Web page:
What Is A Syskey Attack ?
Actual Syskey is not malware, as many people think. In reality, Syskey is a program that used to be part of Microsoft operating systems to encrypt files. It’s not present in equivalent Mac systems. Syskey is nothing more than a program made by Microsoft for its early operating systems. The word comes from the phrase “system key.” It could be found in Windows XP, Windows Vista, and Windows 7 desktop operating systems that came out before Windows 10.
Before you can understand Syskey, you have to know what the SAM is. The Security Account Manager, or SAM, is a database that is built into all versions of Windows. The passwords for the computer users are stored in this database in a hashed format. Hashing is a way to make sure that a password can’t be read by a program that shouldn’t be able to. It’s a security measure to stop people from getting your password. Hashed passwords are encrypted so that hackers and other cybercriminals can’t just look up the SAM to get into a Windows computer.
The SAM is like a safe that kept all of the Windows user passwords safe. The lock on the box is the Syskey. Since all locks can be opened with the right key, anyone with the right Syskey password can get into the SAM and see all the passwords in it. In the beginning, Microsoft let users protect the SAM by moving the Syskey, which was its encryption key, to a different place. That is, users could move the key off of the computer and into another computer or a hardware device. Then, this key could be used to set up a password that could be used to unlock the SAM.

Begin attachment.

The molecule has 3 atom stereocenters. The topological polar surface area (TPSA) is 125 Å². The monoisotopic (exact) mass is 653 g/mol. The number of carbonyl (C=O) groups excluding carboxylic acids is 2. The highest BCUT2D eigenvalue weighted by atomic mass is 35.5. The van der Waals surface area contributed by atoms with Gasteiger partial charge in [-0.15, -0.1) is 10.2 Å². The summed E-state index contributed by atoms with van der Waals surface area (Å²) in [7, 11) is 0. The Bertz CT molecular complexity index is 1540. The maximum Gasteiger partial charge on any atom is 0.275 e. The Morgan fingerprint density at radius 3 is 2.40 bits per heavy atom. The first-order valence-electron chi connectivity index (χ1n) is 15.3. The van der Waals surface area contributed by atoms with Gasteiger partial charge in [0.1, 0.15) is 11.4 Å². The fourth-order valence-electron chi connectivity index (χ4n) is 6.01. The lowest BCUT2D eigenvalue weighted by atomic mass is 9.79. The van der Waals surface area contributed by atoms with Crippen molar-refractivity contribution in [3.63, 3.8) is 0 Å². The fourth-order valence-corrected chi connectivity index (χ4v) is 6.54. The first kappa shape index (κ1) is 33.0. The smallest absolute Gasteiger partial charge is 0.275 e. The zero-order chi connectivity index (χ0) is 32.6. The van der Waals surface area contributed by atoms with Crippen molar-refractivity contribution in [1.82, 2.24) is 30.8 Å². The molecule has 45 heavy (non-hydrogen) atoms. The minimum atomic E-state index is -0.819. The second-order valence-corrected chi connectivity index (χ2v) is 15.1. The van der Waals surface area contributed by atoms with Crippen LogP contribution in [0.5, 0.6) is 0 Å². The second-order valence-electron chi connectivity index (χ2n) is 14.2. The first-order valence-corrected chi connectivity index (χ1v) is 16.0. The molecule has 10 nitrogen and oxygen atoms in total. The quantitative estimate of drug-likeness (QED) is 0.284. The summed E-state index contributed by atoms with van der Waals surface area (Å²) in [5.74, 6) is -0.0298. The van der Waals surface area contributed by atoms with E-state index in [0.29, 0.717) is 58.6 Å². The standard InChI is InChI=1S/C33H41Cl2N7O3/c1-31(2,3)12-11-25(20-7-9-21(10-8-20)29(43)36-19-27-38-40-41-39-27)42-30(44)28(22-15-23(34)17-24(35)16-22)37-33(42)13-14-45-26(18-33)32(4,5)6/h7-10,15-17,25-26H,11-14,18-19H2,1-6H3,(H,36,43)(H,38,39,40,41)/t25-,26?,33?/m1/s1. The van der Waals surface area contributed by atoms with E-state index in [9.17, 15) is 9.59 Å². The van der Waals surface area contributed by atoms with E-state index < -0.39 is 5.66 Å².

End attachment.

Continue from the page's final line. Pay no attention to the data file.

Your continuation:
What Is Syskey Scam ?
From 2010 on, Syskey was used in a lot of ransomware scams. People called these “tech support” scams. The typical Syskey scam would go like this: A hacker would trick a Windows user into giving them remote access to the computer. Most of the time, hackers did this by pretending to be IT or tech support workers from companies that were supposed to be connected to Microsoft. When the hacker has remote access, he or she can get into the Syskey.
It would let the hacker lock the Windows user out of their own computer. The con artist would then ask for money to unlock the computer. Scammers have sometimes called Windows users who didn’t know what was going on. People told the owners that their PCs had “critical problems” that needed to be fixed right away. Users may get scared when they get these calls and then let people who claim to be tech support access their computers remotely. The hackers would then use Syskey to ask for credit card information.
It is not impossible to get into a computer that is locked with Syskey without giving in to what hackers want. But to do this, the whole system would need to rest. A real person who helps with tech support can reformat the computer. It would give the user full access to the system again. But users may lose some or all of their information. During the reformatting process, users could lose important files, photos, or app data. Unless there is another copy of it somewhere else. Data loss can be kept to a minimum with a system restore point or a hard drive that is split up into sections.